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While it may seem like a good way to save money, leaving winter tires on your car all year is actually a bad idea. Not only does rapid wear mean you’ll end up spending more money on tires overall, but safety is also a concern.

Snow tires on a 2023 Honda CR-V
2023 Honda CR-V | Joe Santos, MotorBiscuit

1. Poor tire wear

By leaving winter tires on your car in the summer, you’ll expose the winter tire’s biggest weakness. Winter tires are made with a specialized rubber compound that isn’t found in all-season or summer tires. This compound is designed to stay soft even in cold temperatures. It’s what helps make snows good for gripping cold asphalt and snowy roads.

There are also lots of irregular and jagged tread surfaces cut into snow tires. These are great for providing traction on snow and ice. However, in summer conditions they wear quickly.

Between the unique rubber and aggressive tread pattern, winter tires will quickly degrade on warm asphalt.

Think of it as rubbing a pencil eraser on a concrete surface. The soft rubber quickly tears itself apart, wearing down to nothing in just a few seconds.

The same concept applies to running winter tires in the summer. They can’t stand the heat and the softer rubber will wear at an extreme rate.

Winter tires are perfect for roads like these, but not for all year driving.
A car driving a snowy highway

2. Reduced handling and stopping capability

For similar reasons as noted above, winter tires will provide worse handling on summer roads than an all-season or summer tire. The soft rubber allows for more flex, which makes handling feel vague and soft.

Simply put, your vehicle will not react the way that it should, especially when cornering or stopping at high speeds. This makes it easy to lose control over your vehicle, creating an unsafe situation. Switching to all-season or summer tires will give a much more stable experience, so you can drive with confidence.

3. Reduced fuel economy

The softness of winter tires extends to create yet another issue when driven in the summer. A higher rolling resistance will drastically reduce fuel economy versus a tire suited for warmer conditions. As the heat increases, the cold weather compound gets even softer, making your fuel economy even worse.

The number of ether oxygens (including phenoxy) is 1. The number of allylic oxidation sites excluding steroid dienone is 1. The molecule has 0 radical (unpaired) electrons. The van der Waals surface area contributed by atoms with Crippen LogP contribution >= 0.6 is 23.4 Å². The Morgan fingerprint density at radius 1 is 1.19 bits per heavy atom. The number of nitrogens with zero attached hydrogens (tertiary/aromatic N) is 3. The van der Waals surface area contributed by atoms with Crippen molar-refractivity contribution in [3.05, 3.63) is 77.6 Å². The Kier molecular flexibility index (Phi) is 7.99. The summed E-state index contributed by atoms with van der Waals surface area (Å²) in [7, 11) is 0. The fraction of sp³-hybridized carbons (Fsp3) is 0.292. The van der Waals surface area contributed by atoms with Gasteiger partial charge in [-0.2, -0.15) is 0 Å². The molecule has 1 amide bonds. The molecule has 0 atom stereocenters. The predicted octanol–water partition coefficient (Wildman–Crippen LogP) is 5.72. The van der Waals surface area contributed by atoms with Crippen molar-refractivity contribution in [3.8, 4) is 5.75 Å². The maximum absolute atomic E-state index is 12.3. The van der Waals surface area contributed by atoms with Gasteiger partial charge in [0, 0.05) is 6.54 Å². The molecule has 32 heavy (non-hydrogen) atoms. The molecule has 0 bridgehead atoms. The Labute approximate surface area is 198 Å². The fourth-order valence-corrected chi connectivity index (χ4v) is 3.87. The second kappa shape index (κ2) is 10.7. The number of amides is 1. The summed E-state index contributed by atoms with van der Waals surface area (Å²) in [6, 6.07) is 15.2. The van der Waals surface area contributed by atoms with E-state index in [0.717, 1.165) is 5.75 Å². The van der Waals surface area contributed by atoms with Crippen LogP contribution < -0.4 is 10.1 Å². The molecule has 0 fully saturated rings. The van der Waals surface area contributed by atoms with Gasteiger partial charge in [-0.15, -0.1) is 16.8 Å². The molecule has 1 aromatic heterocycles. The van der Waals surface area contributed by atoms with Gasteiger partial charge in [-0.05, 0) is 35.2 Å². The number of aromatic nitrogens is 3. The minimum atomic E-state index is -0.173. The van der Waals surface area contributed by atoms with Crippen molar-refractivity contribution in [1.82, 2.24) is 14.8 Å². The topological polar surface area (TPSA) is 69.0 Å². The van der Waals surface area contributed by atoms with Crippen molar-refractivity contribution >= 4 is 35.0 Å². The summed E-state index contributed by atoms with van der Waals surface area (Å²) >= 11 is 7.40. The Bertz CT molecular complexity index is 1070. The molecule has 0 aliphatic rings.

4. Low speed ratings

Lower speed ratings may not matter for some, but for those who log highway miles, it is an important thing to consider. While many all-season and summer tires are rated for well over 100 mph, some winter tires are only safe up to around 85 mph.

Once again, the softer tire construction is a bigger liability here. Not only is winter rubber less able to withstand the stresses of highway drives, but as the weather warms the risk continues to get even higher.

When to change from winter tires to summer tires

There is no specific time to make the change away from winter tires. However, there are some areas where studded tires are only allowed for certain portions of the year.

Those running non-studded snows should have them swapped out for all-season rubber when the temperature consistently exceeds 45-50 degrees. For much of the U.S., that will be sometime in March or April, according to the National Weather Service.

As for when you can put your winter tires back on? It’s best to wait until the temperature consistently drops below 40 degrees. Running new winter tires when it’s still too warm will wear them out before you really need them.

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